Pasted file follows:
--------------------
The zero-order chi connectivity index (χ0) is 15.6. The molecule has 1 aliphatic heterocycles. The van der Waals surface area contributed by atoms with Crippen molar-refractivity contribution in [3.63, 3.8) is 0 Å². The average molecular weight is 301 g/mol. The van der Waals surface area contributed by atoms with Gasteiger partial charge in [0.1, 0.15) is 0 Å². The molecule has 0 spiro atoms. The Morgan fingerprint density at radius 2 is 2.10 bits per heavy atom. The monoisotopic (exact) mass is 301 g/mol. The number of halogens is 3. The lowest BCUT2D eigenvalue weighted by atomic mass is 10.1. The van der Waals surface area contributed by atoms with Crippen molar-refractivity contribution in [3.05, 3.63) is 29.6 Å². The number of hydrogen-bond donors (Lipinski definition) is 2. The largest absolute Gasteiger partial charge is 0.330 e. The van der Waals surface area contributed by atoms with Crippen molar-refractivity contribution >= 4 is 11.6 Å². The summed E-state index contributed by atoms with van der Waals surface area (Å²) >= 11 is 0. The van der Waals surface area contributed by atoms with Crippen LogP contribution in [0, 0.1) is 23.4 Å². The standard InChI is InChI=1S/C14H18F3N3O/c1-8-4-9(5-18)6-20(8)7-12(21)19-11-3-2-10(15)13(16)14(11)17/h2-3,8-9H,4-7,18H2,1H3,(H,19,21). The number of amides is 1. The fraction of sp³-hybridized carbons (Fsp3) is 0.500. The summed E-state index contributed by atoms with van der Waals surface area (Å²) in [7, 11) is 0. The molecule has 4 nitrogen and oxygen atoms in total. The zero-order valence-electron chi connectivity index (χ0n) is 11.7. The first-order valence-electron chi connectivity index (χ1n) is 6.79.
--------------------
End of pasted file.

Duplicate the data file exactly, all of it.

The zero-order chi connectivity index (χ0) is 15.6. The molecule has 1 aliphatic heterocycles. The van der Waals surface area contributed by atoms with Crippen molar-refractivity contribution in [3.63, 3.8) is 0 Å². The average molecular weight is 301 g/mol. The van der Waals surface area contributed by atoms with Gasteiger partial charge in [0.1, 0.15) is 0 Å². The molecule has 0 spiro atoms. The Morgan fingerprint density at radius 2 is 2.10 bits per heavy atom. The monoisotopic (exact) mass is 301 g/mol. The number of halogens is 3. The lowest BCUT2D eigenvalue weighted by atomic mass is 10.1. The van der Waals surface area contributed by atoms with Crippen molar-refractivity contribution in [3.05, 3.63) is 29.6 Å². The number of hydrogen-bond donors (Lipinski definition) is 2. The largest absolute Gasteiger partial charge is 0.330 e. The van der Waals surface area contributed by atoms with Crippen molar-refractivity contribution >= 4 is 11.6 Å². The summed E-state index contributed by atoms with van der Waals surface area (Å²) >= 11 is 0. The van der Waals surface area contributed by atoms with Crippen LogP contribution in [0, 0.1) is 23.4 Å². The standard InChI is InChI=1S/C14H18F3N3O/c1-8-4-9(5-18)6-20(8)7-12(21)19-11-3-2-10(15)13(16)14(11)17/h2-3,8-9H,4-7,18H2,1H3,(H,19,21). The number of amides is 1. The fraction of sp³-hybridized carbons (Fsp3) is 0.500. The summed E-state index contributed by atoms with van der Waals surface area (Å²) in [7, 11) is 0. The molecule has 4 nitrogen and oxygen atoms in total. The zero-order valence-electron chi connectivity index (χ0n) is 11.7. The first-order valence-electron chi connectivity index (χ1n) is 6.79.